New mental health services for humanitarian entrants
The Hon Anthony Albanese MP
The Minister for Infrastructure, Transport,
Regional Development and Local Government
Leader of the House
Member for Grayndler
April 7 2010
Humanitarian entrants with severe mental illness living in Sydney’s inner west and the Bankstown area will be given individual support from personal helpers to help them manage everyday activities and connect with community life.
With more than $792,000 in additional funding from the Australian Government, the existing Aftercare Personal Helpers and Mentors (PHaMs) service based in Marrickville will employ additional workers to specifically work with humanitarian entrants and Indigenous Australians.
The Member for Grayndler, Anthony Albanese said the funding announcement by the Minister for Families, Housing, Community Services and Indigenous Affairs, Jenny Macklin, meant existing support services would be expanded.
“This support will now be available to help people who have come from overseas under Australia’s humanitarian program and who are suffering from a severe mental illness, to better manage their illness and live more independent and satisfying lives,” Mr Albanese said.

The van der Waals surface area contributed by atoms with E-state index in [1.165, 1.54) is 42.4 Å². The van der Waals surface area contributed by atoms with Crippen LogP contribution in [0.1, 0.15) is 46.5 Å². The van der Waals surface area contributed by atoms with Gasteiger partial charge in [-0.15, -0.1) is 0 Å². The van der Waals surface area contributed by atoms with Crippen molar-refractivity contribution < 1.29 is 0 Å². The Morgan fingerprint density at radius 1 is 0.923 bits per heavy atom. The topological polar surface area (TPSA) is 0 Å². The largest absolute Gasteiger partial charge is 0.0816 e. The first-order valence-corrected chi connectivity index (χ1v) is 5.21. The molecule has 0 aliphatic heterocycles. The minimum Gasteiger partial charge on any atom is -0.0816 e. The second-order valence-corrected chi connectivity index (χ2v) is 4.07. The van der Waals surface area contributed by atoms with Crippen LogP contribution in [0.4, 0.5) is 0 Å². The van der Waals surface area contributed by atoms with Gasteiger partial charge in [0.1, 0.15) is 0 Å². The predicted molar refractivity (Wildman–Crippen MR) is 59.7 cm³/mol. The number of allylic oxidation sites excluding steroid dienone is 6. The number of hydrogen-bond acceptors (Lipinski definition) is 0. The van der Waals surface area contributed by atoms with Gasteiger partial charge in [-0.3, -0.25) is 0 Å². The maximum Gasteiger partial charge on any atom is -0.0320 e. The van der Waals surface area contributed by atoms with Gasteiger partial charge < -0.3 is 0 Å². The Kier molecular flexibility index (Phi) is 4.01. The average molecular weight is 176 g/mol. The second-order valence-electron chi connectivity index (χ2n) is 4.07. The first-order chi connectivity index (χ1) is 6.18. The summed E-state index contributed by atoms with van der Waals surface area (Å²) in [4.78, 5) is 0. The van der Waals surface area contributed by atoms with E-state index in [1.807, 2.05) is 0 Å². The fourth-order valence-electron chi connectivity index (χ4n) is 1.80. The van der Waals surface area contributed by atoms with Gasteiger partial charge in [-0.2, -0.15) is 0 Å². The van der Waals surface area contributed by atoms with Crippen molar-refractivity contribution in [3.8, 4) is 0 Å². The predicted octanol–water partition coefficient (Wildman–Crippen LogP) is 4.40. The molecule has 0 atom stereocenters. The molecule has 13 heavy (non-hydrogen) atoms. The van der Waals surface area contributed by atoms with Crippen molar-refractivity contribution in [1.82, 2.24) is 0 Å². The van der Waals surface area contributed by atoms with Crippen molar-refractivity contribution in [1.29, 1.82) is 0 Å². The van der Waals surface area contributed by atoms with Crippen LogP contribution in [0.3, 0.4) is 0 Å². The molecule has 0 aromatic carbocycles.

"Personal mentors offer very practical support, making home visits and providing help with day to day activities. In one case, a personal mentor helped a client overcome a fear of public transport by travelling with him a little further each day on the train.
“Personal mentors also help people strengthen their relationships with family and connect them with important medical and social services, including housing services and health professionals.”
Minister Macklin said the additional funding for the service located in Marrickville and delivered by the organisation New Horizons Enterprises was part of a national funding package of $5.4 million for new services and workers under the PHaMS program.
“New Horizons Enterprises will receive $792,840 in additional funding to expand their current programs and provide more targeted help for humanitarian entrants in Sydney’s inner west and Bankstown areas, bringing their total funding to $1.7 million until 30 June 2012,” Ms Macklin said.
"The one-on-one support provided by personal helpers and mentors is important for humanitarian entrants, who often have limited family and social support networks, and really need this extra support to connect with their new community."